Perhaps an example would help here. I will choose falling in love because I hear about the effect it has on people a lot and people worry a lot about the emotional high wearing off. When two people first fall in love, they feel strong desires to be nearby their beloved, think of their beloved as a wonderful person, do various things together (e.g. eat meals, go places, mate, play games, etc.), make promises of unending loyalty, and so forth. Eventually, however, the original attraction wears off. At this point, the couple has a choice. In this case, the four options would be:
- Try to preserve the emotional effects.
- Attempt recreate the experience elsewhere.
- Keep doing the same things for some other reason.
- Start acting differently.
Side Note: I have read in multiple sources that option c) is the only one that really works.
- They can try one (or many) of the innumerable techniques proposed to "keep love alive", so as to keep their instinctual closeness.
- They can decide that what they experiences must not have been True Love (because it wore off) and spit up to each try again with someone else.
- They can keep doing loving things for each other anyway, replacing their original relationship based on instinct and need with one based on commitment and mutual support.
- They can sort of drift apart and probably have a lot of problems when each blames the other for the failing relationship.
Now that we have the process, we should ask whether we see it anywhere else. Interestingly enough, yes. This is the same overall design used in many computer games. First there will be a training level, where you will explicitly be told what to do. Over the course of the level, the instructions will become less frequent and less specific. You will also have to use the techniques they taught you in increasing complex ways (e.g. jumping over a hole becomes jumping between moving platforms). Eventually the tutorial level runs out and you are expected to figure out the rest of the game on your own. Your options at that point are:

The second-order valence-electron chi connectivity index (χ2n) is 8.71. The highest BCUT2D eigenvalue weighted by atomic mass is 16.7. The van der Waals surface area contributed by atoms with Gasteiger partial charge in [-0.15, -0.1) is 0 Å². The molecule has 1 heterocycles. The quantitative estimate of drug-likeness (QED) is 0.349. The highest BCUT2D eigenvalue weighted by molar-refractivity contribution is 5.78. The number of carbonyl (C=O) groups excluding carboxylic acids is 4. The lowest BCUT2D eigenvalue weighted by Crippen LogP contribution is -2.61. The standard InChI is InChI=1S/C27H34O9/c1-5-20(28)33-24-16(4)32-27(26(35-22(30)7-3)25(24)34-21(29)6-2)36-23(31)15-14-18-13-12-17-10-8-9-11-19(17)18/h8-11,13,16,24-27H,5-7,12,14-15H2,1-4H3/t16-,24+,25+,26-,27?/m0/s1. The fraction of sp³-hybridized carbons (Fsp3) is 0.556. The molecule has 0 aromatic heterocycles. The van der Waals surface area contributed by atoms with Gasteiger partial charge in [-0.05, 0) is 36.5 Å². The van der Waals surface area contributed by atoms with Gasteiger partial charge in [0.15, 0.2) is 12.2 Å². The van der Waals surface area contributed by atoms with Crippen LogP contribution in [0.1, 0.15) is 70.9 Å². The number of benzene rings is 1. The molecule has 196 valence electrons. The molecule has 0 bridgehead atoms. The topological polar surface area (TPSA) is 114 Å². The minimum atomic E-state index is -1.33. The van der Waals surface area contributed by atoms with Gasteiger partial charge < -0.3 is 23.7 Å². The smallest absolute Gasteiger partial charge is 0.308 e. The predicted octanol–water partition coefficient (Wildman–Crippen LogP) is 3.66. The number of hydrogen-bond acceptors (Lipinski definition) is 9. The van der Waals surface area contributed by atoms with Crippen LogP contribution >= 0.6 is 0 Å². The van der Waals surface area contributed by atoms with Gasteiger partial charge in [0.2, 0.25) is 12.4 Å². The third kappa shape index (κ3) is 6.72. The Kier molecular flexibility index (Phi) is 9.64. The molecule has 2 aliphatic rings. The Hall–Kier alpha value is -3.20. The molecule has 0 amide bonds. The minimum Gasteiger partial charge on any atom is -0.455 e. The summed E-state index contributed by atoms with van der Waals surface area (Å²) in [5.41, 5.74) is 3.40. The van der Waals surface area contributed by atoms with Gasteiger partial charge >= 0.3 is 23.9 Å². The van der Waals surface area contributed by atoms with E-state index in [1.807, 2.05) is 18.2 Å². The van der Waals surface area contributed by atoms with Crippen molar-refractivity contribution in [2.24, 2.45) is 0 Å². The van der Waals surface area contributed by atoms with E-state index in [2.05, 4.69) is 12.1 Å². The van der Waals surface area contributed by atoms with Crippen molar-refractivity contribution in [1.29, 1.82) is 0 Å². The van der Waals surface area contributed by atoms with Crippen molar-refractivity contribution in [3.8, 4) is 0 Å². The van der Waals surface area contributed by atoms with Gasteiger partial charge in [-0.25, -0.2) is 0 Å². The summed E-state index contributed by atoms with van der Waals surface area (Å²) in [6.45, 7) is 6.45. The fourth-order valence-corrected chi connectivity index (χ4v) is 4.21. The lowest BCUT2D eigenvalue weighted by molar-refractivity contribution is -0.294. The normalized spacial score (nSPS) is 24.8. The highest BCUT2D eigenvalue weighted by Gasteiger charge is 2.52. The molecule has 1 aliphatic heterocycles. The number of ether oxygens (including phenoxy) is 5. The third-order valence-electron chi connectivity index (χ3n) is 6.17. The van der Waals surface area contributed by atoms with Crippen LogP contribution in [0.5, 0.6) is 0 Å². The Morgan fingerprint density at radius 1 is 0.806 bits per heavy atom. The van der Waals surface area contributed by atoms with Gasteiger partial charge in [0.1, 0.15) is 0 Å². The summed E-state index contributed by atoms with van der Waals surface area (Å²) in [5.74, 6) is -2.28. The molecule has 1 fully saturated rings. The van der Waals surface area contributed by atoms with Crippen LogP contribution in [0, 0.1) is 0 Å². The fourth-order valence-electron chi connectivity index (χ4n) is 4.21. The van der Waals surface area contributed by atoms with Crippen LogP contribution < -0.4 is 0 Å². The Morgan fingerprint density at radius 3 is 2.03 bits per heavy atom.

Admittedly, computer game tutorials are usually more detailed and clear-cut, but they are teaching much simpler things in a completely controlled environment. Reality is messier.
- Keep trying to find more tutorial hints.
- Play the tutorial level over again.
- Keep using the same skills for the rest of the game.
- Try to complete the game using some other approach.
So it seems like some life experiences are like training sequences in games. From this, it is a relatively small step to another Christian idea. This one holds that the world is primarily a place for people to develop and grow, not just to exist. Part of why there are so many things wrong in the world is that otherwise people don't learn (see Ecclesiastes 5:19-20). It's disappointing, I know, but it's also kind of like being in school. You have to finish your time before you can go and play with your friends. Admittedly there are no formal recess breaks, but we normally have some time to do the things we want. I don't know of anyone who thinks people should never do enjoyable things. The Bible says the same thing, with the same reference as above.
- Near the beginning, I said that this also applied to living in a beautiful place, even though it doesn't prompt much in terms of action. This is because the acknowledgement of beauty is an action in itself. So many people seem to go through life an miss most of the beauty around them. It's a shame, and I wonder if noticing beauty in some circumstances will make you more receptive to it in others.
- Most of the ideas this is build on I got from C.S. Lewis and Philip Yancey. Theology is also a science, and we too can see farther by standing on the shoulders of the giants who have gone before us.